We must first determine whether this appeal is properly before our Court. "An interlocutory order is one made during the pendency of an action, which does not dispose of the case, but leaves it for further action by the trial court in order to settle and determine the entire controversy." Veazey v. City of Durham, 231 N.C. 357, 361-62, 57 S.E.2d 377, 381, reh'g denied, 232 N.C. 744, 59 S.E.2d 429 (1950). An interlocutory order is not immediately appealable, unless otherwise authorized by statute. Id. The purpose of this rule "is to prevent fragmentary, premature, and unnecessary appeals by permitting the trial divisions to have done with a case fully and finally before it is presented to the appellate division." Waters v. Personnel, Inc., 294 N.C. 200, 207, 240 S.E.2d 338, 343 (1978).
    Generally, an order denying a motion to dismiss is interlocutory and therefore not immediately appealable. RPR & Assocs. v. State, 139 N.C. App. 525, 527, 534 S.E.2d 247, 249 (2000) (citation omitted). Nevertheless, when denial of a motion to dismiss affects a substantial right, a party has a right to immediate appeal. Summey v. Barker, 142 N.C. App. 688, 689, 544 S.E.2d 262, 264 (2001) (citing N.C. Gen. Stat. § 1-277(a) and 7A- 27(d)(1)).
    In the case before us, defendant contends the trial court erred in denying his motion to dismiss because the trial court lacked personal jurisdiction. A denial of a motion to dismissbased upon lack of personal jurisdiction is immediately appealable pursuant to N.C. Gen. Stat. § 1-277(b) (1999). Defendant's appeal in this case, based upon lack of personal jurisdiction, is therefore immediately appealable.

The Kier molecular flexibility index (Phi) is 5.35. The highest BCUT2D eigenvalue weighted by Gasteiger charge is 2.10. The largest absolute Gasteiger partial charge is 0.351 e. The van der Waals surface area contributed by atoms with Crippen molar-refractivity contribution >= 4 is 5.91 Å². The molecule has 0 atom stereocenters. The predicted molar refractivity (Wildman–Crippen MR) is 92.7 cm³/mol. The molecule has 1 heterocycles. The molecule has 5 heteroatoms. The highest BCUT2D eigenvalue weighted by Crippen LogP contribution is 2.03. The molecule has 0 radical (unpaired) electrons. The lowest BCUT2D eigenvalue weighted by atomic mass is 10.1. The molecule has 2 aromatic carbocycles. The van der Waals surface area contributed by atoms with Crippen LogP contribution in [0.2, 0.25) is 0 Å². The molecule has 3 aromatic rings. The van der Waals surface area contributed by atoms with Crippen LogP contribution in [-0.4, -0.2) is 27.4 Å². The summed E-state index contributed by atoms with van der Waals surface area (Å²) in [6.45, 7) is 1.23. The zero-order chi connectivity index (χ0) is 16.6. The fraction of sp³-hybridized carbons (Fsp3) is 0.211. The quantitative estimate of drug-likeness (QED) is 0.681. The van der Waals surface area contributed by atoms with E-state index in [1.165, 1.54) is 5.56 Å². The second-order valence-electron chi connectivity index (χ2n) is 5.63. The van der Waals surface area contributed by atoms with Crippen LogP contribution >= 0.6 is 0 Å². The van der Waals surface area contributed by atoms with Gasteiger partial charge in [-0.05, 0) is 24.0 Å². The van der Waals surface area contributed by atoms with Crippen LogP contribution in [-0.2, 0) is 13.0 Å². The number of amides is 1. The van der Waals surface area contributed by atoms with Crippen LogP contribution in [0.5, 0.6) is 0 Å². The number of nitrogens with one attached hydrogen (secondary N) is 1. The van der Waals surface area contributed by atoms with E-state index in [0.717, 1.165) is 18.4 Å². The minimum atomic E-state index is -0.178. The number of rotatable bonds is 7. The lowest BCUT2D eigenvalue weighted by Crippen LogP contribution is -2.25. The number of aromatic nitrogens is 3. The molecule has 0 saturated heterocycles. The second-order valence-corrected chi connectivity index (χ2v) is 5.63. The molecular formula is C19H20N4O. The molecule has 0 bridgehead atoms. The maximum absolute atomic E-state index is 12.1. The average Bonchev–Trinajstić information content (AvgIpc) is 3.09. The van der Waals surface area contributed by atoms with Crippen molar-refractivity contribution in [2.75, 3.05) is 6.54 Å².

Defendant also contends the trial court erred in denying his motion to dismiss because the trial court lacked subject matter jurisdiction. Ordinarily, an "order denying a motion to dismiss for lack of subject matter jurisdiction is interlocutory and not immediately appealable." Shaver v. Construction Co., 54 N.C. App. 486, 487, 283 S.E.2d 526, 527 (1981). However, when a defendant "challenge[s] the trial court's power to exercise personal jurisdiction over him, we must, at [the same] time, decide the issue he has raised concerning subject matter jurisdiction." Church v. Carter, 94 N.C. App. 286, 288, 380 S.E.2d 167, 168 (1989) (citing N.C. Gen. Stat. § 1-75.4 (1983), which states that subject matter jurisdiction is a prerequisite to a court exercising personal jurisdiction). Accordingly, in the case before us, because defendant challenged both subject matter and personal jurisdiction, defendant's appeal on the issue of subject matter jurisdiction is also properly before this Court.